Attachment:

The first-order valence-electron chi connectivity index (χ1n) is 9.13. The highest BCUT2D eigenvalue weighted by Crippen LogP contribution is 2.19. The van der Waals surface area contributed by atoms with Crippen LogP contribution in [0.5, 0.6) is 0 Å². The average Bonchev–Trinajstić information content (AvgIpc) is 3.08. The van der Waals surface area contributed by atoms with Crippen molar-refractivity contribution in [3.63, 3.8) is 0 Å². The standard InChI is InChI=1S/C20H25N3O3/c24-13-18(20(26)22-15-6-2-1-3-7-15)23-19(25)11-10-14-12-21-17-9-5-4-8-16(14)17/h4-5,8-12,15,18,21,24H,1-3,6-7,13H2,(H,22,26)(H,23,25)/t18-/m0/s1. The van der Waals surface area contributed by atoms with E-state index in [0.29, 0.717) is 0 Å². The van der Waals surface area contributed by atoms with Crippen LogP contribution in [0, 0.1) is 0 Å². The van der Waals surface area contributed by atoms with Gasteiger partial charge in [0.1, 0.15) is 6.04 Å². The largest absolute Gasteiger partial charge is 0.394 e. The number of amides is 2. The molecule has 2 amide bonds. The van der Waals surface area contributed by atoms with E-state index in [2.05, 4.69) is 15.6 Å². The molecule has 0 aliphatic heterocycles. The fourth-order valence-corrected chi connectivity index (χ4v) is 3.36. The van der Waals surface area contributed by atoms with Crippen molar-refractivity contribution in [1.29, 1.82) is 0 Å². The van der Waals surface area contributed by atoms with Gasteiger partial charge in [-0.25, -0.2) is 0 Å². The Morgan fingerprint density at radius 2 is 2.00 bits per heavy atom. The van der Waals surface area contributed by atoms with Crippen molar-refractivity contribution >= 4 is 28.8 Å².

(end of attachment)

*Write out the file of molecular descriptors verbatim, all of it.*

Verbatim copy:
The first-order valence-electron chi connectivity index (χ1n) is 9.13. The highest BCUT2D eigenvalue weighted by Crippen LogP contribution is 2.19. The van der Waals surface area contributed by atoms with Crippen LogP contribution in [0.5, 0.6) is 0 Å². The average Bonchev–Trinajstić information content (AvgIpc) is 3.08. The van der Waals surface area contributed by atoms with Crippen molar-refractivity contribution in [3.63, 3.8) is 0 Å². The standard InChI is InChI=1S/C20H25N3O3/c24-13-18(20(26)22-15-6-2-1-3-7-15)23-19(25)11-10-14-12-21-17-9-5-4-8-16(14)17/h4-5,8-12,15,18,21,24H,1-3,6-7,13H2,(H,22,26)(H,23,25)/t18-/m0/s1. The van der Waals surface area contributed by atoms with E-state index in [0.29, 0.717) is 0 Å². The van der Waals surface area contributed by atoms with Crippen LogP contribution in [0, 0.1) is 0 Å². The van der Waals surface area contributed by atoms with Gasteiger partial charge in [0.1, 0.15) is 6.04 Å². The largest absolute Gasteiger partial charge is 0.394 e. The number of amides is 2. The molecule has 2 amide bonds. The van der Waals surface area contributed by atoms with E-state index in [2.05, 4.69) is 15.6 Å². The molecule has 0 aliphatic heterocycles. The fourth-order valence-corrected chi connectivity index (χ4v) is 3.36. The van der Waals surface area contributed by atoms with Crippen molar-refractivity contribution in [1.29, 1.82) is 0 Å². The van der Waals surface area contributed by atoms with Gasteiger partial charge in [-0.25, -0.2) is 0 Å². The Morgan fingerprint density at radius 2 is 2.00 bits per heavy atom. The van der Waals surface area contributed by atoms with Crippen molar-refractivity contribution >= 4 is 28.8 Å².